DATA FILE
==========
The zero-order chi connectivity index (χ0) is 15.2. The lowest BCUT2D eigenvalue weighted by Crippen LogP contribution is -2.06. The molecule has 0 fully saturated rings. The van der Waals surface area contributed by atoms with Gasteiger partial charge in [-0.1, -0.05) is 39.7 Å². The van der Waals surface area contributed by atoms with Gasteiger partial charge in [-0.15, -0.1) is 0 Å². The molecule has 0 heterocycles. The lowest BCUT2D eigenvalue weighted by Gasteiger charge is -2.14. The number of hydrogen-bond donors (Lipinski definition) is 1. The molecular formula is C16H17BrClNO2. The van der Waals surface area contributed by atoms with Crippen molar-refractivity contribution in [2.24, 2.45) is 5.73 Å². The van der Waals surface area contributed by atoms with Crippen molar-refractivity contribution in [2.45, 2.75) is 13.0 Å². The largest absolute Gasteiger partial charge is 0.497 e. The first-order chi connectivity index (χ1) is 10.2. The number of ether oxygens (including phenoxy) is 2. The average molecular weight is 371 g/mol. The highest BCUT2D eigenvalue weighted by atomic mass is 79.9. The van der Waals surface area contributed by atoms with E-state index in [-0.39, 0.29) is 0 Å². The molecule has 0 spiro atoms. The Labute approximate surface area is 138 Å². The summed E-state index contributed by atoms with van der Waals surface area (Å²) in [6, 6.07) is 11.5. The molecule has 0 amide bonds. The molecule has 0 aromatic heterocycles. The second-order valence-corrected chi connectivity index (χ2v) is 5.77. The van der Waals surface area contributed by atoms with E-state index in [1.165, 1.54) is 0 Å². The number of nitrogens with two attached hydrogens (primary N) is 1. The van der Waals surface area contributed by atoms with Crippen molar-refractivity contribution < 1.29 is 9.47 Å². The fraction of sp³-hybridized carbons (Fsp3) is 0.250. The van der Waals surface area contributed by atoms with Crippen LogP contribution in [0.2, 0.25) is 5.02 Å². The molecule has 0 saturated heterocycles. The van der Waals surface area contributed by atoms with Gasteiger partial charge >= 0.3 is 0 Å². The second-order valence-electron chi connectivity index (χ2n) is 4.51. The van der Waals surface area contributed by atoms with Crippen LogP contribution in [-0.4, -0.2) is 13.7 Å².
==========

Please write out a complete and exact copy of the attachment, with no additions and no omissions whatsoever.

The zero-order chi connectivity index (χ0) is 15.2. The lowest BCUT2D eigenvalue weighted by Crippen LogP contribution is -2.06. The molecule has 0 fully saturated rings. The van der Waals surface area contributed by atoms with Gasteiger partial charge in [-0.1, -0.05) is 39.7 Å². The van der Waals surface area contributed by atoms with Gasteiger partial charge in [-0.15, -0.1) is 0 Å². The molecule has 0 heterocycles. The lowest BCUT2D eigenvalue weighted by Gasteiger charge is -2.14. The number of hydrogen-bond donors (Lipinski definition) is 1. The molecular formula is C16H17BrClNO2. The van der Waals surface area contributed by atoms with Crippen molar-refractivity contribution in [2.24, 2.45) is 5.73 Å². The van der Waals surface area contributed by atoms with Crippen molar-refractivity contribution in [2.45, 2.75) is 13.0 Å². The largest absolute Gasteiger partial charge is 0.497 e. The first-order chi connectivity index (χ1) is 10.2. The number of ether oxygens (including phenoxy) is 2. The average molecular weight is 371 g/mol. The highest BCUT2D eigenvalue weighted by atomic mass is 79.9. The van der Waals surface area contributed by atoms with E-state index in [-0.39, 0.29) is 0 Å². The molecule has 0 spiro atoms. The Labute approximate surface area is 138 Å². The summed E-state index contributed by atoms with van der Waals surface area (Å²) in [6, 6.07) is 11.5. The molecule has 0 amide bonds. The molecule has 0 aromatic heterocycles. The second-order valence-corrected chi connectivity index (χ2v) is 5.77. The van der Waals surface area contributed by atoms with E-state index in [1.165, 1.54) is 0 Å². The number of nitrogens with two attached hydrogens (primary N) is 1. The van der Waals surface area contributed by atoms with Crippen molar-refractivity contribution < 1.29 is 9.47 Å². The fraction of sp³-hybridized carbons (Fsp3) is 0.250. The van der Waals surface area contributed by atoms with Crippen LogP contribution in [0.2, 0.25) is 5.02 Å². The molecule has 0 saturated heterocycles. The van der Waals surface area contributed by atoms with Gasteiger partial charge >= 0.3 is 0 Å². The second-order valence-electron chi connectivity index (χ2n) is 4.51. The van der Waals surface area contributed by atoms with Crippen LogP contribution in [-0.4, -0.2) is 13.7 Å².